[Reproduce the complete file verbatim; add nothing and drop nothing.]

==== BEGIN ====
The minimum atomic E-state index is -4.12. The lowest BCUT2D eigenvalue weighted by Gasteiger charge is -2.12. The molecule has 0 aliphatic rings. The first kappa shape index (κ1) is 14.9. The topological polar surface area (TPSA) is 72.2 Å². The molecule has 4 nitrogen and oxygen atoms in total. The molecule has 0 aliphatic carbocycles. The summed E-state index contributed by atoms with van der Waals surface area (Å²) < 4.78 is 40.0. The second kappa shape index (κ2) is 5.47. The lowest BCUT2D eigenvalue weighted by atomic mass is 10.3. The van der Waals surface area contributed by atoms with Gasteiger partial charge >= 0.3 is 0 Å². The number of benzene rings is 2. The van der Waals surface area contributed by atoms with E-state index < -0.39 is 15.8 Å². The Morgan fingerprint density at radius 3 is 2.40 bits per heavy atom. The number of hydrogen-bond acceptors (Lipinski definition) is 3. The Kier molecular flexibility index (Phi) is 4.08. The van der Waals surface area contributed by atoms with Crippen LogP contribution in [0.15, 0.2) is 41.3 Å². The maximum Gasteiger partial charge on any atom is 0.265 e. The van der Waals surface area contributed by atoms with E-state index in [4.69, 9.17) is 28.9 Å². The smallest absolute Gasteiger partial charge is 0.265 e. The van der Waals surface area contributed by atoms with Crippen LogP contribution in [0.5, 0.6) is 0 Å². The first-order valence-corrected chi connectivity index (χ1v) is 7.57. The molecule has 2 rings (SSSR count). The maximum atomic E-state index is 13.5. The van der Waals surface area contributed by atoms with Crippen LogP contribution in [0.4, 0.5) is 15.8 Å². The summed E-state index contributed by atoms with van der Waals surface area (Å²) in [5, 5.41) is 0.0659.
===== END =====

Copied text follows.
The minimum atomic E-state index is -4.12. The lowest BCUT2D eigenvalue weighted by Gasteiger charge is -2.12. The molecule has 0 aliphatic rings. The first kappa shape index (κ1) is 14.9. The topological polar surface area (TPSA) is 72.2 Å². The molecule has 4 nitrogen and oxygen atoms in total. The molecule has 0 aliphatic carbocycles. The summed E-state index contributed by atoms with van der Waals surface area (Å²) < 4.78 is 40.0. The second kappa shape index (κ2) is 5.47. The lowest BCUT2D eigenvalue weighted by atomic mass is 10.3. The van der Waals surface area contributed by atoms with Gasteiger partial charge >= 0.3 is 0 Å². The number of benzene rings is 2. The van der Waals surface area contributed by atoms with E-state index < -0.39 is 15.8 Å². The Morgan fingerprint density at radius 3 is 2.40 bits per heavy atom. The number of hydrogen-bond acceptors (Lipinski definition) is 3. The Kier molecular flexibility index (Phi) is 4.08. The van der Waals surface area contributed by atoms with Crippen LogP contribution in [0.15, 0.2) is 41.3 Å². The maximum Gasteiger partial charge on any atom is 0.265 e. The van der Waals surface area contributed by atoms with E-state index in [4.69, 9.17) is 28.9 Å². The smallest absolute Gasteiger partial charge is 0.265 e. The van der Waals surface area contributed by atoms with Crippen LogP contribution in [0.5, 0.6) is 0 Å². The first-order valence-corrected chi connectivity index (χ1v) is 7.57. The molecule has 2 rings (SSSR count). The maximum atomic E-state index is 13.5. The van der Waals surface area contributed by atoms with Crippen LogP contribution in [0.4, 0.5) is 15.8 Å². The summed E-state index contributed by atoms with van der Waals surface area (Å²) in [5, 5.41) is 0.0659.